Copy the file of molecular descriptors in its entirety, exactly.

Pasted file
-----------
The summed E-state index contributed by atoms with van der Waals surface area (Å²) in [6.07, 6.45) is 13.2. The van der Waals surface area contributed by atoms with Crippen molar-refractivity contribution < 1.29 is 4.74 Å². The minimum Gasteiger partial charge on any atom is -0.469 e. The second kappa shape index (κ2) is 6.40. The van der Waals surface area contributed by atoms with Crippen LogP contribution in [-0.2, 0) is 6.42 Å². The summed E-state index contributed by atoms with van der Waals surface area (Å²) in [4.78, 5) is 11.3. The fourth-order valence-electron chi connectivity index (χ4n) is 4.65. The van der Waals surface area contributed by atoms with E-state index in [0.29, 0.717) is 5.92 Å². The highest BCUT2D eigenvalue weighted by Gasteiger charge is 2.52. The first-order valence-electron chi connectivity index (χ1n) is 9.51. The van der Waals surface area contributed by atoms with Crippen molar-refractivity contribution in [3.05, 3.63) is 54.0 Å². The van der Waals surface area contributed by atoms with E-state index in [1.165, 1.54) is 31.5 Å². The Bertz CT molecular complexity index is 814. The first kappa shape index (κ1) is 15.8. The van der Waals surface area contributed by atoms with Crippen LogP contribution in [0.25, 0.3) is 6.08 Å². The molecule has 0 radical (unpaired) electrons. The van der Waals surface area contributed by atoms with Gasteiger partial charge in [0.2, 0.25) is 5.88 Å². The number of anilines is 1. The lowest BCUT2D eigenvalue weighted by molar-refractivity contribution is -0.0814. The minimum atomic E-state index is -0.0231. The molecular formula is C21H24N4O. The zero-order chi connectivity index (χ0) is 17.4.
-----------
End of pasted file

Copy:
The summed E-state index contributed by atoms with van der Waals surface area (Å²) in [6.07, 6.45) is 13.2. The van der Waals surface area contributed by atoms with Crippen molar-refractivity contribution < 1.29 is 4.74 Å². The minimum Gasteiger partial charge on any atom is -0.469 e. The second kappa shape index (κ2) is 6.40. The van der Waals surface area contributed by atoms with Crippen LogP contribution in [-0.2, 0) is 6.42 Å². The summed E-state index contributed by atoms with van der Waals surface area (Å²) in [4.78, 5) is 11.3. The fourth-order valence-electron chi connectivity index (χ4n) is 4.65. The van der Waals surface area contributed by atoms with E-state index in [0.29, 0.717) is 5.92 Å². The highest BCUT2D eigenvalue weighted by Gasteiger charge is 2.52. The first-order valence-electron chi connectivity index (χ1n) is 9.51. The van der Waals surface area contributed by atoms with Crippen molar-refractivity contribution in [3.05, 3.63) is 54.0 Å². The van der Waals surface area contributed by atoms with E-state index in [1.165, 1.54) is 31.5 Å². The Bertz CT molecular complexity index is 814. The first kappa shape index (κ1) is 15.8. The van der Waals surface area contributed by atoms with Crippen LogP contribution in [0.25, 0.3) is 6.08 Å². The molecule has 0 radical (unpaired) electrons. The van der Waals surface area contributed by atoms with Gasteiger partial charge in [0.2, 0.25) is 5.88 Å². The number of anilines is 1. The lowest BCUT2D eigenvalue weighted by molar-refractivity contribution is -0.0814. The minimum atomic E-state index is -0.0231. The molecular formula is C21H24N4O. The zero-order chi connectivity index (χ0) is 17.4.